Many people misunderstand decline of Detroit as problems of U.S. auto industry, Gibb said. In fact, auto industry is in good health in the United States. The 2012 performance of GM, Ford and Chrysler set records for many years while auto industry has been a power driving the economic recovery of the United States. Sales of cars and trucks in 2013 are expected to reach 15.3 million, much higher than in 2012 and approaching the previous record of 16 million in 2007. All this seems to have no relation with the downtown of Detroit.

The Metropolitan Detroit is not much different from decades ago as the metropolitan population remains over 5 million. Gibb said the difference relies on concentration of residence. As research and development departments and parts manufacturing plants are relocated from Detroit to surrounding areas, auto industry is still in the metropolitan, though no longer in the downtown area.

In Chrysler's headquarters, many Chinese are coming to receive training classes or negotiate on cooperation. In Troy, many Chinese engineers have meetings or forums in the town of their residence, which contrasts sharply with downtown of Detroit.

In Gibb's view, the financial mess of Detroit was attributed to the wrong decisions and mismanagement of the municipal government. One of the example is: corporate tax rate was as high as 40 percent, compared with 7 percent-15 percent in the surrounding towns and cities. The corporate cost in surrounding areas was 10 percent lower than in Detroit. The lower cost was a main reason that many companies selected the other cities and towns for their operation.

Corruption and high criminal rate drove out investors from Detroit. The former mayor and police chief were notorious for corruption and other scandals. Violent crimes dispelled middle class to other areas from downtown.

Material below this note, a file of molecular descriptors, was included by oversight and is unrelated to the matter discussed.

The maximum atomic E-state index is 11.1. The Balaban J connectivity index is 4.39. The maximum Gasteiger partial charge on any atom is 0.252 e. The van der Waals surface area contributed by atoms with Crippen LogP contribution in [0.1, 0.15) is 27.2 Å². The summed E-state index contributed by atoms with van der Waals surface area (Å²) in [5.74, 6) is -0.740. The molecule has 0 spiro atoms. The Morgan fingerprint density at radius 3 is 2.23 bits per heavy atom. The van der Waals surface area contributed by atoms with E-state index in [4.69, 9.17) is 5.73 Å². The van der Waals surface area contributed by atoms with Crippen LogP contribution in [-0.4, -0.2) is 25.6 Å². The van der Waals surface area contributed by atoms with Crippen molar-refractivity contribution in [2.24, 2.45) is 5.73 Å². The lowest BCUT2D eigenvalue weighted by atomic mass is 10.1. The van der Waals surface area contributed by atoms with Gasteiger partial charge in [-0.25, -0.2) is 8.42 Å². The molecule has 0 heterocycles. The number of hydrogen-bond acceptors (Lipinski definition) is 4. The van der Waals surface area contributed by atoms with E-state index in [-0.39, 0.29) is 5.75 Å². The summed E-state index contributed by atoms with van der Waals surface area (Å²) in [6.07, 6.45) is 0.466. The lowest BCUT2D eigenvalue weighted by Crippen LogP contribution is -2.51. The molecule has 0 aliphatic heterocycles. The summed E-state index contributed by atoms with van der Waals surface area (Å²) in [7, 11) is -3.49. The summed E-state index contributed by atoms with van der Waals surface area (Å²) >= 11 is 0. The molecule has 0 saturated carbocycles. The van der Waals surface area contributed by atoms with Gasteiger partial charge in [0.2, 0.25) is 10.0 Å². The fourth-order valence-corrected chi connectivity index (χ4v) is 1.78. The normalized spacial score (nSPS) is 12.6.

Betting on auto industry alone was a wrong decision of the municipal government, said Gibb. When the city's advantages in manufacturing disappeared, there were no alternative industries or diversified economy in Detroit. As too many houses are empty and the local authorities have no fund to remove them, some empty houses have become shelters of homeless and drug dens, according to Detroit News.

Though Michigan state belongs to rust-belt, some localities have tried to develop new industries and recovered in the past decade. For example, about half of the World 500 companies have opened offices in Oakland County, which witnesses growth of biotechnology, electronics, space and aircraft, alternative energy, robots, defense and homeland security. Oakland is now one of the 10 richest counties in the United States.

As for prospect of Detroit, Gibb said that it is almost impossible to restore the past glories of Detroit. With the state appointment, Kevin Orr began his term of the emergency financial manager for Detroit on March 25. He has to cut municipal spending, negotiate with unions, sell some municipal properties and lower payment of municipal officials. The city needs three to five years to solve the financial difficulties.

But economist Michael Digiovanni was much optimistic about the future of Detroit. The professor of University of Detroit Mercy said facts prove worries about GM and Chrysler's bankruptcy wrong. Bankruptcy for a company is a process to slim and raise competency. After reducing burdens and cutting spending, Detroit will improve the environment and develop new industries while maintaining its traditional advantages such as cultural and entertainment facilities. As one of the top 20 cities, Detroit will attract young people finally.

Editor: Zhu Ningzhu